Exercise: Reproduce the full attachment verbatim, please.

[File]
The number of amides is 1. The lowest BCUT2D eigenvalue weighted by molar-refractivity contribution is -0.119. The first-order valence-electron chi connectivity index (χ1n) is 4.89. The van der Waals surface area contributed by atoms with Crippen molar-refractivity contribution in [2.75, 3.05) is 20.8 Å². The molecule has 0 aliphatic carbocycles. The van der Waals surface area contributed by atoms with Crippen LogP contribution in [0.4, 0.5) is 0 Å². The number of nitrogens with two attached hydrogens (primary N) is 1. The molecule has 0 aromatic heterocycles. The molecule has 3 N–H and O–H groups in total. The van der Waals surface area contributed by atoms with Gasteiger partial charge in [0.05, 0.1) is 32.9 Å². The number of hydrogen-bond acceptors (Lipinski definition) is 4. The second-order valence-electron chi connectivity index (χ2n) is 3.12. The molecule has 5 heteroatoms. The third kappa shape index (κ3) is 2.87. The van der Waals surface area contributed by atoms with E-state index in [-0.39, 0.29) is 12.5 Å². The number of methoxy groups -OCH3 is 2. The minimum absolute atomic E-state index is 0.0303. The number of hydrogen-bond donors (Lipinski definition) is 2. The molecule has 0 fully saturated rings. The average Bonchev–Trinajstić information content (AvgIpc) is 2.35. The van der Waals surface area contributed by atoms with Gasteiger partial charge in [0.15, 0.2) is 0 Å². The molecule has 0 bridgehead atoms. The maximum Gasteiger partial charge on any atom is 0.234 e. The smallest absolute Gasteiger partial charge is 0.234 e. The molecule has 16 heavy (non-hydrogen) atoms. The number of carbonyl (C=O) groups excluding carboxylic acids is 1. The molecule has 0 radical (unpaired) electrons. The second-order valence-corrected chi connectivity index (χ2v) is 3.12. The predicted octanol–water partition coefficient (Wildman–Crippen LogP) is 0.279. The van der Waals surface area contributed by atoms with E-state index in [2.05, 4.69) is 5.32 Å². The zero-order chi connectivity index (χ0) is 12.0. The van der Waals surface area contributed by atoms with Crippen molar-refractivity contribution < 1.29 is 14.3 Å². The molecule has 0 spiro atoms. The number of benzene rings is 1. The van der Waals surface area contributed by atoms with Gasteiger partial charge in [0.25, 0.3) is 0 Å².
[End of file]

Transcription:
The number of amides is 1. The lowest BCUT2D eigenvalue weighted by molar-refractivity contribution is -0.119. The first-order valence-electron chi connectivity index (χ1n) is 4.89. The van der Waals surface area contributed by atoms with Crippen molar-refractivity contribution in [2.75, 3.05) is 20.8 Å². The molecule has 0 aliphatic carbocycles. The van der Waals surface area contributed by atoms with Crippen LogP contribution in [0.4, 0.5) is 0 Å². The number of nitrogens with two attached hydrogens (primary N) is 1. The molecule has 0 aromatic heterocycles. The molecule has 3 N–H and O–H groups in total. The van der Waals surface area contributed by atoms with Gasteiger partial charge in [0.05, 0.1) is 32.9 Å². The number of hydrogen-bond acceptors (Lipinski definition) is 4. The second-order valence-electron chi connectivity index (χ2n) is 3.12. The molecule has 5 heteroatoms. The third kappa shape index (κ3) is 2.87. The van der Waals surface area contributed by atoms with E-state index in [-0.39, 0.29) is 12.5 Å². The number of methoxy groups -OCH3 is 2. The minimum absolute atomic E-state index is 0.0303. The number of hydrogen-bond donors (Lipinski definition) is 2. The molecule has 0 fully saturated rings. The average Bonchev–Trinajstić information content (AvgIpc) is 2.35. The van der Waals surface area contributed by atoms with Gasteiger partial charge in [0.15, 0.2) is 0 Å². The molecule has 0 bridgehead atoms. The maximum Gasteiger partial charge on any atom is 0.234 e. The smallest absolute Gasteiger partial charge is 0.234 e. The molecule has 16 heavy (non-hydrogen) atoms. The number of carbonyl (C=O) groups excluding carboxylic acids is 1. The molecule has 0 radical (unpaired) electrons. The second-order valence-corrected chi connectivity index (χ2v) is 3.12. The predicted octanol–water partition coefficient (Wildman–Crippen LogP) is 0.279. The van der Waals surface area contributed by atoms with E-state index in [2.05, 4.69) is 5.32 Å². The zero-order chi connectivity index (χ0) is 12.0. The van der Waals surface area contributed by atoms with Crippen molar-refractivity contribution < 1.29 is 14.3 Å². The molecule has 0 spiro atoms. The number of benzene rings is 1. The van der Waals surface area contributed by atoms with Gasteiger partial charge in [0.25, 0.3) is 0 Å².